In calculus, a function f : X > R (where X is a subset of the real numbers R) is monotonically increasing or simply increasing if, whenever x ≤ y, then f(x) ≤ f(y). An increasing function is also called orderpreserving for obvious reasons.
Likewise, a function is decreasing if, whenever x ≤ y, then f(x) ≥ f(y). A decreasing function is also called orderreversing.
If the definitions hold with the inequalities (≤, ≥) replaced by strict inequalities (<, >) then the functions are called strictly increasing or strictly decreasing.
As was mentioned at the beginning, there is also a more general notion of monotonicity in case one is not concerned with the set of the real numbers (as in calculus) but with a function f between arbitrary partially ordered sets A and B. In this setting, a function f : A > B is said to be orderpreserving whenever a_{1} ≤ a_{2} implies f(a_{1}) ≤ f(a_{2}), and orderreversing if a_{1} ≤ a_{2} implies f(a_{1}) ≥ f(a_{2}). A function is monotonic if it is either orderpreserving or orderreversing, and if the definitions hold when (≤, ≥) are replaced by (<, >) one adds the adverb strictly to the terms.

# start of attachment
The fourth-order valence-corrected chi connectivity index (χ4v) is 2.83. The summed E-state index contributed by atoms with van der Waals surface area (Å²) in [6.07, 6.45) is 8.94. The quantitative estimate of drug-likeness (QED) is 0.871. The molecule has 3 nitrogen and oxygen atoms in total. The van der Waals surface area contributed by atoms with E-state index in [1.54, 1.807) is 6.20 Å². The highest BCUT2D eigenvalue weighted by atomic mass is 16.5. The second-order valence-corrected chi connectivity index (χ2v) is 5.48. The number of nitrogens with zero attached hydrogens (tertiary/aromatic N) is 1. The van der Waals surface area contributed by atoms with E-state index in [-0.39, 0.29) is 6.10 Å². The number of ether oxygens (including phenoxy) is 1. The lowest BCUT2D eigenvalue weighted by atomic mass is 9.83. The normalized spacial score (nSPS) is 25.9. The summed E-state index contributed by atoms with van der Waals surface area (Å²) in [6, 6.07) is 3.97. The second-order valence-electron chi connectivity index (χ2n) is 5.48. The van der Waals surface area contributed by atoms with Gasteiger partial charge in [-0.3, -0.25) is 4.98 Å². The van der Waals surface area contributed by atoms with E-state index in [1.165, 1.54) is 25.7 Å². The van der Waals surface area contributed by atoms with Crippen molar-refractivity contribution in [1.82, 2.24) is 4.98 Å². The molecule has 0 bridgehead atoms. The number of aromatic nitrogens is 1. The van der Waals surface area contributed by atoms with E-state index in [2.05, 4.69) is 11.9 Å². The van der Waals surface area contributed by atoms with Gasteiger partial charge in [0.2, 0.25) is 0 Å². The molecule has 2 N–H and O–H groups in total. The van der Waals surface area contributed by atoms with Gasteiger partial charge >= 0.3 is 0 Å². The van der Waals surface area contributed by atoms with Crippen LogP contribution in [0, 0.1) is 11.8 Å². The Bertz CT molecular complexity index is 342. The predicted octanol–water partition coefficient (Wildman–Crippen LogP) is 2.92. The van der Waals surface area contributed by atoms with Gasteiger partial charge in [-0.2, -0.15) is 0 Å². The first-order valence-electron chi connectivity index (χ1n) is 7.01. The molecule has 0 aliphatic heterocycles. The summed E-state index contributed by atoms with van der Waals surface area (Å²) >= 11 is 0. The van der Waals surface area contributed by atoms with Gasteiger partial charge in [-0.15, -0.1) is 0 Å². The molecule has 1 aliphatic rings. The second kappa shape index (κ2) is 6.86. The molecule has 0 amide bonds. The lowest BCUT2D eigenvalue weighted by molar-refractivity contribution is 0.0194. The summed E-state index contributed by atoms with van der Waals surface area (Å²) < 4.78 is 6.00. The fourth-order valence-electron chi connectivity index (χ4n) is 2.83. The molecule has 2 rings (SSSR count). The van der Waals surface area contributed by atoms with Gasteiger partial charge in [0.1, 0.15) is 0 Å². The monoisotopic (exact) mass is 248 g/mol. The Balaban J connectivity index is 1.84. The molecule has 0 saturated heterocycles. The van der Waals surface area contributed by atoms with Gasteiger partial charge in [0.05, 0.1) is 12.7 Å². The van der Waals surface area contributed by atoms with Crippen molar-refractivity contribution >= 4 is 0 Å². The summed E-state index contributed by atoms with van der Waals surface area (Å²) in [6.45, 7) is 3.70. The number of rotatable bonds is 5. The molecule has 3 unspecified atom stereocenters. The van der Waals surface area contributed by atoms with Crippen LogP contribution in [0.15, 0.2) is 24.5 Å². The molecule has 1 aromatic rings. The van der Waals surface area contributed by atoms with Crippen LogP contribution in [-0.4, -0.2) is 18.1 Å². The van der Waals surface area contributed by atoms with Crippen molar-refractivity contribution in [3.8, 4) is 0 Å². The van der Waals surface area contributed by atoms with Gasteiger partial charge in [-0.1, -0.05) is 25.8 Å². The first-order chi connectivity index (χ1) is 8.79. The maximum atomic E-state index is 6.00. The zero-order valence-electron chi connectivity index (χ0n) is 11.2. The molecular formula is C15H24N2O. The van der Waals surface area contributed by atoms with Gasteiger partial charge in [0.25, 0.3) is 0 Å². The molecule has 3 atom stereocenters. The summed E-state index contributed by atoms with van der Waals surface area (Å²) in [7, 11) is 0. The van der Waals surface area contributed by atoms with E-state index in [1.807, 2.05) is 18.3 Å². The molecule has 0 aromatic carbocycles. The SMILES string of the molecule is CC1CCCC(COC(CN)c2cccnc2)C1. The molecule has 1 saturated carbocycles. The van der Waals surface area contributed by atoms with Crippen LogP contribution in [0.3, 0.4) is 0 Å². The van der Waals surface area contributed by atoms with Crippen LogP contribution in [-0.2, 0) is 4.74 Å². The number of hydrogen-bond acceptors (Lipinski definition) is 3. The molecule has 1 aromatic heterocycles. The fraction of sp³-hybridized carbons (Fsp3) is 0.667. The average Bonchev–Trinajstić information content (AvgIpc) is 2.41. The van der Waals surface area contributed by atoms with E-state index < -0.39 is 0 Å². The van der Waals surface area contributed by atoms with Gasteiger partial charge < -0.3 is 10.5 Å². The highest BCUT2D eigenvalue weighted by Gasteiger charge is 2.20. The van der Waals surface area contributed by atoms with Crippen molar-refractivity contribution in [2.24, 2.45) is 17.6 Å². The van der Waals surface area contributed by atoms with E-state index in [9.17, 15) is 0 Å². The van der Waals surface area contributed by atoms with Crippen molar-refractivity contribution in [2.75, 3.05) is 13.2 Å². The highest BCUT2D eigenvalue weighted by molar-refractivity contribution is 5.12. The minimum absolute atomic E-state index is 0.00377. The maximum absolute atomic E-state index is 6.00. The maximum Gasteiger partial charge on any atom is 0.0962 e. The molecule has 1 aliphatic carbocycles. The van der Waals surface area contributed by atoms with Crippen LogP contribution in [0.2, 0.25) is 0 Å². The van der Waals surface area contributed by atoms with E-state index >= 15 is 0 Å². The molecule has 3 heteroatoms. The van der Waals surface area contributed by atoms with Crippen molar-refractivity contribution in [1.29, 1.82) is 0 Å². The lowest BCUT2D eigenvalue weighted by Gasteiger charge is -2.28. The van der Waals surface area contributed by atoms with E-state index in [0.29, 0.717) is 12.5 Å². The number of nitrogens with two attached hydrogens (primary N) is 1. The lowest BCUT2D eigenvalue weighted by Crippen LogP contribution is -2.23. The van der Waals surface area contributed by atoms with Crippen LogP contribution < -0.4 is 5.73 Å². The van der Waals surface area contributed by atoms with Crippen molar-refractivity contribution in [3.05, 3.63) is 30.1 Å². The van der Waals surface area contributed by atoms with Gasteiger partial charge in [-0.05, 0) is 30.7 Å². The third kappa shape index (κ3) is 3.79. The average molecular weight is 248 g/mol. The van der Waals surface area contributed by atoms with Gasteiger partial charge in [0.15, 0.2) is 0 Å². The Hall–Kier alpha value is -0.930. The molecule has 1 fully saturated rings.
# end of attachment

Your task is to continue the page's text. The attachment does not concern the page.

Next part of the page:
In calculus, each of the following properties of a function f : R > R implies the next:
These properties are the reason why monotonic functions are useful in technical work in analysis. Two facts about these functions are:
An important application of monotonic functions is in probability theory. If X is a random variable, its cumulative distribution function
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